Touching Base
Roleplaying Log: Touching Base
Participants
IC Details
Synopsis:

Agents Coulson and 13 walk and talk. Topics include registration, moles, and a good place to play pool.

Other Characters Referenced: Sloane Albright, Superman, Nick Fury, Peggy Carter, Michael Carter, Jean Grey, Steve Rogers, Foggy Nelson, Matt Murdock
IC Date: January 01, 2019
IC Location: The Triskelion
OOC Notes & Details
Posted On: 02 Jan 2019 04:42
Rating & Warnings:
NPC & GM Credits:
Associated Plots

Bang! Bang! Bang!

Once upon a time one hardly ever would have found Phil Coulson in the firing range unless he was recertifying. He simply had too many other things to do. But one of the great ironies of the exorbitant amount of money SHIELD spent getting him back is this: there's less for him to do these days. People have moved on. The gears have kept grinding. The elaborate and increasingly complex conspiracies surrounding the organization have ramped up paranoia to the point where people are less willing to delegate than ever. Phil has been trying to sort through it, but no clear pattern is emerging, no straight series of actionable steps that tell him how he can begin to help solve this problem.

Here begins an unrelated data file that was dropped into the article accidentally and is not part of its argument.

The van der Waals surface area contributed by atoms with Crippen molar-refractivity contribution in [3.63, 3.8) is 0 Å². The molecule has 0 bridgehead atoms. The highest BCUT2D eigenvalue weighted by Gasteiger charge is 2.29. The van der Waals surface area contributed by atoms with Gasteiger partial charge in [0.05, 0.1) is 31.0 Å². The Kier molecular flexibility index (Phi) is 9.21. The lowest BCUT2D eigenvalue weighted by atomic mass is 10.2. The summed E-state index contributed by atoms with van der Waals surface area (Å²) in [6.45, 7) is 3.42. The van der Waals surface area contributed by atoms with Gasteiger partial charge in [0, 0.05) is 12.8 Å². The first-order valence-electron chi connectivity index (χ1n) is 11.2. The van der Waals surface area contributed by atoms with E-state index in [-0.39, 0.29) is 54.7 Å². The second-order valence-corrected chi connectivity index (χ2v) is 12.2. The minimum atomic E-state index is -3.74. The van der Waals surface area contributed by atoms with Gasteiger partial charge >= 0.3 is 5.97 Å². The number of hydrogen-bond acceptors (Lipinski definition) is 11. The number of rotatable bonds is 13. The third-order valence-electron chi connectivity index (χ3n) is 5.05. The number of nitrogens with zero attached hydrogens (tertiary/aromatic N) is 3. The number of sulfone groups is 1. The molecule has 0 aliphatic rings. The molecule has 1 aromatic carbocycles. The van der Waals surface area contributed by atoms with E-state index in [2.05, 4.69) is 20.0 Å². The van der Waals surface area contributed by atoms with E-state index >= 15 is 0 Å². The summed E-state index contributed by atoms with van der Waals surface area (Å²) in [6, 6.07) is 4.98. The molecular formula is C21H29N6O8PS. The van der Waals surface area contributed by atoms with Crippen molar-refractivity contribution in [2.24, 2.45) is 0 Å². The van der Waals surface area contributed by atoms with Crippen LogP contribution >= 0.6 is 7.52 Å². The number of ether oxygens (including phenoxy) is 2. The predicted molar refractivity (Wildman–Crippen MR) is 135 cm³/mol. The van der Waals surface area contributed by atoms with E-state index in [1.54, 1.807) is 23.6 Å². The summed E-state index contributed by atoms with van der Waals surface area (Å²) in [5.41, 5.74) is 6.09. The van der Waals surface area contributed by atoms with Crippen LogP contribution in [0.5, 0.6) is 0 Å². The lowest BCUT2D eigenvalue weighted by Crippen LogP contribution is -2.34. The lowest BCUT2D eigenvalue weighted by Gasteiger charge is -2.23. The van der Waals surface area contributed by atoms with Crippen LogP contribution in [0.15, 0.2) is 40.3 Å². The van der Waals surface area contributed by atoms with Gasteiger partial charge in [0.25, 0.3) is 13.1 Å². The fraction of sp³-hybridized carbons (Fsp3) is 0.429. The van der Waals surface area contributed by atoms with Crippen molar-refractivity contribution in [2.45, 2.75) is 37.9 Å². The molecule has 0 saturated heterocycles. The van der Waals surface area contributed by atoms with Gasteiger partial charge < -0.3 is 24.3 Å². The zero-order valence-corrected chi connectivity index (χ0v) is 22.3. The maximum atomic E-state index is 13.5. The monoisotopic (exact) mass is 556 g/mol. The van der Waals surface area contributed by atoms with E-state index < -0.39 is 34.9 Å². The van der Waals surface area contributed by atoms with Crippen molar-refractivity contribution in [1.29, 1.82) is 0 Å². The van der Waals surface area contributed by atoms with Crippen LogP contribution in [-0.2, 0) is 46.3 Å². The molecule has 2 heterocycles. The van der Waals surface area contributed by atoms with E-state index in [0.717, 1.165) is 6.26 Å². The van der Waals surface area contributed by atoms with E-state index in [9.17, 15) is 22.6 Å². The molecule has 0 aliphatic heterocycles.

Then there's the man himself, who is still trying to grapple with how to speak to people who buried him months ago. Who literally sat at his funeral, said good-bye, and watched a body outwardly identical to his in every way be lowered into the earth. He has made no effort to take charge of his former team once more. Fury seems content to let Phil do whatever it is Phil thinks he ought to be doing right now. And so while he has taken some steps, had some meetings, pulled some information, and even dealt with a crisis or two with the same old Coulson aplomb, he has also taken a fair amount of time tossing his baseball up in the air and catching it again behind the closed doors of his office.

Or at the firing range.

He reloads his clip. He's not SHIELD's best shot by any stretch of the imagination. He certifies, but he's nothing to write home about. And as of right now he in fact would not certify. His muscle memory is completely lacking, and while he has in fact fired a weapon in the field since coming back to life he can't look at his current scores and objectively say he doesn't require the practice. He hits the button to bring the target up to him, pulls it down, loads a new one, sends it back.

His new habit of absolutely refusing to dress in Government Suit Standard holds. It's a little warm inside the range for the understated brown leather jacket he often wears now, the thing which takes a stab at sort of kind of attempting to look professional. So he's just wearing black slacks and a black SHIELD t-shirt with the logo on the breast, as if putting the t-shirt on will somehow convince him that he still belongs here. How this look sits on him depends on how charitable one is feeling, and, perhaps, how one views Phil himself.

An uncharitable mind might see an agent in his fifties, a member of the brass, at that, trying to dress like an operative in his twenties, couple that with the mere existence of Lola, and conclude Phil Coulson is having a midlife.